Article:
“Wuthering Heights” (1939) Oberon/Olivier

November 24th, 2014

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Because I am an obsessive nerd, I am preparing for my book discussion of Wuthering Heights by watching as many of its film/tv adaptations as I’m able. Also because I’m an obsessive nerd, I’m trying to watch them in order, guessing that later adapters were influenced by earlier ones.

I began with what is the earliest widely available, and perhaps best known, adaptation, Wuthering Heights (1939) directed by William Wyler, with Laurence Olivier as Heathcliff, and Merle Oberon as Cathy 1. The film doesn’t include the second generation, though “Mrs. Heathcliff” does appear in the opening scenes, sitting sullenly by the fire when Lockwood foists himself on Wuthering Heights.

Tagline: A servant in the house of Wuthering Heights tells a traveler the unfortunate tale of lovers Cathy and Heathcliff.

This adaptation has the same problem as many subsequent ones. The book shows the characters at three major stages: childhood, early teens, and late teens. Heathcliff and Cathy are approximately the same age. Cathy dies giving birth to little Cathy when she is only 19. Yet Olivier was 32 and Oberon 28 when the film was released, and they play Cathy and Heathcliff for the early/late teen parts. The iconic photo of them on the moors shows two adults, rather then the two approximately 15 year olds. The introduction to the Oxford World’s Classic edition of WH I read says that the scene it depicts isn’t in the book. I differ and argue that it does depict from the book, only with actors so much older that it skews the effect.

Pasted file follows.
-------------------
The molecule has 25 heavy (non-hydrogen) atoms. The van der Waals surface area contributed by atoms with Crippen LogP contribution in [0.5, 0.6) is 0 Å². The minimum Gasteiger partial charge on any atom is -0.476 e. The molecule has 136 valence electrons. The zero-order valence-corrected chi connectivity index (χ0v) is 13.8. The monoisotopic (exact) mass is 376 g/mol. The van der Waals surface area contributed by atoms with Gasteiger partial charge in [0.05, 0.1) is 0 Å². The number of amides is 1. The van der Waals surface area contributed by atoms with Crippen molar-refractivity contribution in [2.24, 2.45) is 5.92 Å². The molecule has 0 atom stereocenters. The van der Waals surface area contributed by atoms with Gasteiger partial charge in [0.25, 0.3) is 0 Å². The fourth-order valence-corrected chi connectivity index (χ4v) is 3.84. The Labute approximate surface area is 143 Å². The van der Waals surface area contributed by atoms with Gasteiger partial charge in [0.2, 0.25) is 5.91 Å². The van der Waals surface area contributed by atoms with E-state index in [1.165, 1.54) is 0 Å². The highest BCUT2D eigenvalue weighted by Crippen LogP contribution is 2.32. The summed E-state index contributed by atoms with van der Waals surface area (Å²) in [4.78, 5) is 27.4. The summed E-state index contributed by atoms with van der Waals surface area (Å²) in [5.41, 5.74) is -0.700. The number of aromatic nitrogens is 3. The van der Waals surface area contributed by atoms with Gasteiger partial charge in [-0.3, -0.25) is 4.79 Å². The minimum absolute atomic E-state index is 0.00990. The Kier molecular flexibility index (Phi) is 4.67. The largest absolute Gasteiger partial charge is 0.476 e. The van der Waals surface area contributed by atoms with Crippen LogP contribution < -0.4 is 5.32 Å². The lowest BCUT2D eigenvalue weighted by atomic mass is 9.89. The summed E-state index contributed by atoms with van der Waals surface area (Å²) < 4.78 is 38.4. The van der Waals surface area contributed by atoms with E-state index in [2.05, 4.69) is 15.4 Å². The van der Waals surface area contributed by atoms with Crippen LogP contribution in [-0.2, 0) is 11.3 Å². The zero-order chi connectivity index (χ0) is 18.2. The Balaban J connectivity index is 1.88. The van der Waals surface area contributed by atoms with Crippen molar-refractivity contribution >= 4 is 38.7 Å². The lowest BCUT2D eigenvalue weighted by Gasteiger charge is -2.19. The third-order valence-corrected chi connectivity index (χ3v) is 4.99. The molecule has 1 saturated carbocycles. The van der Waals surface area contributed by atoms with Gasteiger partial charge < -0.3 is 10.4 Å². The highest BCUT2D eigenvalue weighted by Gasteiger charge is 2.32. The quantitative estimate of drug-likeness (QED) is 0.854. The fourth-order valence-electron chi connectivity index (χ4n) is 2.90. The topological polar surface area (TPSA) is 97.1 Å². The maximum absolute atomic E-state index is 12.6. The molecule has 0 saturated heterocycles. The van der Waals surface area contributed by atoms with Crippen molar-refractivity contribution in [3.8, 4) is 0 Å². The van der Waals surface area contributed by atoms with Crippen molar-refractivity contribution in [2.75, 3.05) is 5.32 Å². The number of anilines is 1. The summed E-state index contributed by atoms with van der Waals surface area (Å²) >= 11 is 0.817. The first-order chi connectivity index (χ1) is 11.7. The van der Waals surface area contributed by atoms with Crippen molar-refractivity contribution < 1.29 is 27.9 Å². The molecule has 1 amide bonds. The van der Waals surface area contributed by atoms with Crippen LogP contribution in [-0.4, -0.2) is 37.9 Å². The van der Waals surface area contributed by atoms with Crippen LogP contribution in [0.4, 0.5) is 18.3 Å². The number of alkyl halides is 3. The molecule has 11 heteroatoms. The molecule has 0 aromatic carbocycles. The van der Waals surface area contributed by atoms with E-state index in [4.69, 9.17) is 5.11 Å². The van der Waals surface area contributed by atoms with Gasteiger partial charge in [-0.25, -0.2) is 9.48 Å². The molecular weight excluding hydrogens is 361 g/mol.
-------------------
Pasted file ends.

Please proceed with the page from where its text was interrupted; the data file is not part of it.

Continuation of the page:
Here’s what didn’t work for me, things that tend to coincide with things that depart from the book. The actors in general were older than in the book, especially Lockwood (who is supposed to be a young city dandy) and Nellie (supposed to be the same age as Hindley). The movie retreats from the gruesome, violent image of Lockwood dragging the ghost’s wrist over broken glass, which I think helps set up the story as a ghost and horror tale as well as a love story. Heathcliff before he runs away is handsome and well-spoken, barely scruffed up.

What did work: I liked that they used the framing device of Lockwood and Nellie, and don’t mind that they omitted the second generation. Though it’s necessary to the book, a movie two hours or less has sacrifices to make, and if you’re only going to tell the story of Cathy and Heathcliff, then do it and do it well. To contrast, I felt the 1992 Kosminky adaptation with Binoche and Fiennes tried to cram too much in.

Olivier when he returns as Heathcliff is mesmerizing and handsome and compelling. I liked Oberon’s haughty spirit and ferocity as Cathy. This may have been because she despised Olivier. According to the IMDB trivia:

Merle Oberon and Laurence Olivier apparently detested each other. Legend has it that when William Wyler yelled “Cut!” after a particularly romantic scene, Oberon shouted back to her director about her co-star “Tell him to stop spitting at me!”

I also liked Niven as Edgar Linton. I thought he was both effete yet handsome and strong enough of an actor to carry off what is often a thankless role.

The more adaptations I watch, the more I like this one. It’s not perfect, none of them are, but it’s reasonably faithful to part of the book especially the wild spirit of it, the acting is strong, the look is distinct, and in general it’s a enjoyable and well-made film to watch.

For more Wuthering Heights goodness, including a good compare/contrast of many of the adaptations, visit The Readers Guide to Wuthering Heights UK.

And for all the Bronte news you can shake a stick at, visit Bronte Blog.